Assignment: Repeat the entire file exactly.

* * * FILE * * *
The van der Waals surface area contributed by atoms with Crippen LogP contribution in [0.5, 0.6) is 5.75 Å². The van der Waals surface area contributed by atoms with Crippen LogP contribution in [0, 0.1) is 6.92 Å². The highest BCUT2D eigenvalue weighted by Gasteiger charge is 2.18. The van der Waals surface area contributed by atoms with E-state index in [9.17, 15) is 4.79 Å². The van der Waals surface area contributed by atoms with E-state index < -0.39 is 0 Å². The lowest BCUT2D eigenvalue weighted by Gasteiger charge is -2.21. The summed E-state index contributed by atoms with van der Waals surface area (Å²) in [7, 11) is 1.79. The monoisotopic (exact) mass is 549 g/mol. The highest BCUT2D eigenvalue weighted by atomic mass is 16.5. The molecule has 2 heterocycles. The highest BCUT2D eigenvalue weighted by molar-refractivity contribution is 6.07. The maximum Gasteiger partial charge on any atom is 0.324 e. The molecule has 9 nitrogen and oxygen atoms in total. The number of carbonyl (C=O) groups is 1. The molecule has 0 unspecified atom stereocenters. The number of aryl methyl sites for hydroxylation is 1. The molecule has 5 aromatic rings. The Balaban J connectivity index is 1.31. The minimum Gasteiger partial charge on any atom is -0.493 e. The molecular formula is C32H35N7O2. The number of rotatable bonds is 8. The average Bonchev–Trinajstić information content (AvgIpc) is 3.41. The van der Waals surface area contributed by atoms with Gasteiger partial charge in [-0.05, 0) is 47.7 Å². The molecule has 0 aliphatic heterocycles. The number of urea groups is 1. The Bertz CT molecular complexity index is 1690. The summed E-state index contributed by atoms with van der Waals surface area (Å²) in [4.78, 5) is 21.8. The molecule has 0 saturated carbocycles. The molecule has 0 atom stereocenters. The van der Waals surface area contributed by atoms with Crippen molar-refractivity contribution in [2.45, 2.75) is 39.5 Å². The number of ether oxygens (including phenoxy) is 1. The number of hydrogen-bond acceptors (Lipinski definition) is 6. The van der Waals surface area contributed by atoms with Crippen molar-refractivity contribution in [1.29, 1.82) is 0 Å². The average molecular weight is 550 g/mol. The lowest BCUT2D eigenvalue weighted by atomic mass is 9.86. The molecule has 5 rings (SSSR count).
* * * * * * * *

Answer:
The van der Waals surface area contributed by atoms with Crippen LogP contribution in [0.5, 0.6) is 5.75 Å². The van der Waals surface area contributed by atoms with Crippen LogP contribution in [0, 0.1) is 6.92 Å². The highest BCUT2D eigenvalue weighted by Gasteiger charge is 2.18. The van der Waals surface area contributed by atoms with E-state index in [9.17, 15) is 4.79 Å². The van der Waals surface area contributed by atoms with E-state index < -0.39 is 0 Å². The lowest BCUT2D eigenvalue weighted by Gasteiger charge is -2.21. The summed E-state index contributed by atoms with van der Waals surface area (Å²) in [7, 11) is 1.79. The monoisotopic (exact) mass is 549 g/mol. The highest BCUT2D eigenvalue weighted by atomic mass is 16.5. The molecule has 2 heterocycles. The highest BCUT2D eigenvalue weighted by molar-refractivity contribution is 6.07. The maximum Gasteiger partial charge on any atom is 0.324 e. The molecule has 9 nitrogen and oxygen atoms in total. The number of carbonyl (C=O) groups is 1. The molecule has 0 unspecified atom stereocenters. The number of aryl methyl sites for hydroxylation is 1. The molecule has 5 aromatic rings. The Balaban J connectivity index is 1.31. The minimum Gasteiger partial charge on any atom is -0.493 e. The molecular formula is C32H35N7O2. The number of rotatable bonds is 8. The average Bonchev–Trinajstić information content (AvgIpc) is 3.41. The van der Waals surface area contributed by atoms with Gasteiger partial charge in [-0.05, 0) is 47.7 Å². The molecule has 0 aliphatic heterocycles. The number of urea groups is 1. The Bertz CT molecular complexity index is 1690. The summed E-state index contributed by atoms with van der Waals surface area (Å²) in [4.78, 5) is 21.8. The molecule has 0 saturated carbocycles. The molecule has 0 atom stereocenters. The van der Waals surface area contributed by atoms with Crippen molar-refractivity contribution in [2.45, 2.75) is 39.5 Å². The number of ether oxygens (including phenoxy) is 1. The number of hydrogen-bond acceptors (Lipinski definition) is 6. The van der Waals surface area contributed by atoms with Crippen molar-refractivity contribution in [1.29, 1.82) is 0 Å². The average molecular weight is 550 g/mol. The lowest BCUT2D eigenvalue weighted by atomic mass is 9.86. The molecule has 5 rings (SSSR count).